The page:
I wanted to wear the dress and climb the tree, play football and dance, sculpt and break things. There wasn't anything I didn't want to try, not much that scared me, and very little I kept my mouth shut about. (Yeah, I know ... some things never change.) I was constantly in trouble, either at home or at school or (more often than not) both. I was Mr. and Mrs. Bieritz's lovely little handful.
Needless to say, there were times when my relationship with my sisters suffered. I wasn't like them. Sure, I wanted to borrow their clothes and talk about boys, but that's really where the similarities ended. Politically they lean to the right (and in some cases, so far to the right they're in another building.) They think I'm a hopeless tree-hugger. They all live within a few miles (and some, within a few steps) of the house we grew up in, while I was a true maverick, moving some 40 miles away. Their strongest relationships are with each other or with folks who are also close to the family, while I have strong and solid family ties with people who aren't related to me. They are princesses; I am ... not.
Family gatherings can be a painful reminder of just how different I am. Usually, my nephew Alex and I end up outside under the basketball hoop (for the record, I kicked his ass in three out of four games of HORSE yesterday) in an effort to just stay out of the way. My participation in dinner conversation is limited - usually I get my talking in after everyone else leaves and it's just me and Dad, who seems to "get" me even though he and I rarely see eye to eye. And I share this not out of self-pity; no, I accepted my position in the family a long time ago. Instead, I wanted to paint a picture so you could understand how much my sister Jenn's actions yesterday shook the very foundation upon which I've built my impression of my family.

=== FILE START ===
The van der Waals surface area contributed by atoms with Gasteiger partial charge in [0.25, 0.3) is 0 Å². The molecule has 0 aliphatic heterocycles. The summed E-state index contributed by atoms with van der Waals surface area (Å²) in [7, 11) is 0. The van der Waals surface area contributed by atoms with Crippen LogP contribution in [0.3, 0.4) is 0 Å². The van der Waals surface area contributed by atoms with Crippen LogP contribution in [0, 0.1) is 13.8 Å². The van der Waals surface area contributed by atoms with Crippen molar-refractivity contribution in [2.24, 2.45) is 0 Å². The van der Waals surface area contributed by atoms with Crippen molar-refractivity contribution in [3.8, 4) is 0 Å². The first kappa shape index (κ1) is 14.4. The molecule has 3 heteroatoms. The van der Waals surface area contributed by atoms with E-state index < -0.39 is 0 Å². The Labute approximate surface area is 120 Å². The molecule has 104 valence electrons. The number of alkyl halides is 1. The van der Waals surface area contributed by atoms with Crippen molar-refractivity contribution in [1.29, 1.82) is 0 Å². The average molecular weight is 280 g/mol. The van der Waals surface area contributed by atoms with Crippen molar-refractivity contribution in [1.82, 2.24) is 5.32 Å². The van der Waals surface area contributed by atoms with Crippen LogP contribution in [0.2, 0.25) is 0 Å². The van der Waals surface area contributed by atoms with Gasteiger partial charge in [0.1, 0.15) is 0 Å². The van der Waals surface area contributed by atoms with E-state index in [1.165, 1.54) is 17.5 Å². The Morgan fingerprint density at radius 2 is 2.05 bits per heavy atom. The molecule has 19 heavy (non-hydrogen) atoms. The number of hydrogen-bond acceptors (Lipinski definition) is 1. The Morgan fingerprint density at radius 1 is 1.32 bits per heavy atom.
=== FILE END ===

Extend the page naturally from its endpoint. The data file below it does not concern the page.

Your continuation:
As I was getting ready to leave Dad's last night, the phone rang. It was Jenn, wanting to know if I could pop over to her house before I headed home. Well that's easy enough to do, since she lives on acreage that sits directly behind my father's house. So I walked through the woods to my sister's house, thinking she had a recipe or some hotel soap or a pair of shoes she thought I would like. Instead, it was a little plaque that took my breath away.
Now I realize it's goofy; that's our humor. But I've always thought my sisters thought I was crazy for the way I believe in my dreams. I always thought they considered me a bit of a nut because I'm not like them. I thought I was in the way, a necessary evil on holidays. But this simple gesture - a little something to hang on my wall - says to me, "yes, you're different; no, I don't much mind."
It touches my heart in a way I never expected. While I may never make sense to them, it seems that's okay.
Ya know, as long as I don't try the flying thing.